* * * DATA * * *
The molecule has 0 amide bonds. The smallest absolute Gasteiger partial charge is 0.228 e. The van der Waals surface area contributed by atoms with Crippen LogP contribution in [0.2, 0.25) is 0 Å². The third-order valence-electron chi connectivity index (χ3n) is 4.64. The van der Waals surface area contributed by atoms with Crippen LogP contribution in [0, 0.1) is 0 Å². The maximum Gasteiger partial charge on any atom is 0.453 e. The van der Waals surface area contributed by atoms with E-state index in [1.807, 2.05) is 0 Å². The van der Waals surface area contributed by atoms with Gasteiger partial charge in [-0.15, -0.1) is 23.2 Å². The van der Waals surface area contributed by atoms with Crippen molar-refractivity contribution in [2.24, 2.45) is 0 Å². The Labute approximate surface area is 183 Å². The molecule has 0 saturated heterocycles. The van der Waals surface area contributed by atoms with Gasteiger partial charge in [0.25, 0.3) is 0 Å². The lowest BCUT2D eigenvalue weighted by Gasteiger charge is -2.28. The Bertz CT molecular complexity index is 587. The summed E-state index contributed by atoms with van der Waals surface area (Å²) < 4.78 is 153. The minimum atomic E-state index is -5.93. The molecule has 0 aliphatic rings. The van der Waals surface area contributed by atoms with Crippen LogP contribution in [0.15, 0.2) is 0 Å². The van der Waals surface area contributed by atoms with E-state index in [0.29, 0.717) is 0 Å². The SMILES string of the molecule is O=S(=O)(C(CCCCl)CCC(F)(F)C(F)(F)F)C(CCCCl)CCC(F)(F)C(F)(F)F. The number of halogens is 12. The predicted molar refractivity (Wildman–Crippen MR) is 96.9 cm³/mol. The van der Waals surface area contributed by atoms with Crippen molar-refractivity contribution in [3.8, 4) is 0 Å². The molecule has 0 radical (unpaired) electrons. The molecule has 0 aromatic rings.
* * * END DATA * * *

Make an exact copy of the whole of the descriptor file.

The molecule has 0 amide bonds. The smallest absolute Gasteiger partial charge is 0.228 e. The van der Waals surface area contributed by atoms with Crippen LogP contribution in [0.2, 0.25) is 0 Å². The third-order valence-electron chi connectivity index (χ3n) is 4.64. The van der Waals surface area contributed by atoms with Crippen LogP contribution in [0, 0.1) is 0 Å². The maximum Gasteiger partial charge on any atom is 0.453 e. The van der Waals surface area contributed by atoms with E-state index in [1.807, 2.05) is 0 Å². The van der Waals surface area contributed by atoms with Gasteiger partial charge in [-0.15, -0.1) is 23.2 Å². The van der Waals surface area contributed by atoms with Crippen molar-refractivity contribution in [2.24, 2.45) is 0 Å². The Labute approximate surface area is 183 Å². The molecule has 0 saturated heterocycles. The van der Waals surface area contributed by atoms with Gasteiger partial charge in [0.25, 0.3) is 0 Å². The lowest BCUT2D eigenvalue weighted by Gasteiger charge is -2.28. The Bertz CT molecular complexity index is 587. The summed E-state index contributed by atoms with van der Waals surface area (Å²) < 4.78 is 153. The minimum atomic E-state index is -5.93. The molecule has 0 aliphatic rings. The van der Waals surface area contributed by atoms with Crippen LogP contribution in [0.15, 0.2) is 0 Å². The van der Waals surface area contributed by atoms with E-state index in [0.29, 0.717) is 0 Å². The SMILES string of the molecule is O=S(=O)(C(CCCCl)CCC(F)(F)C(F)(F)F)C(CCCCl)CCC(F)(F)C(F)(F)F. The number of halogens is 12. The predicted molar refractivity (Wildman–Crippen MR) is 96.9 cm³/mol. The van der Waals surface area contributed by atoms with Crippen molar-refractivity contribution in [3.8, 4) is 0 Å². The molecule has 0 radical (unpaired) electrons. The molecule has 0 aromatic rings.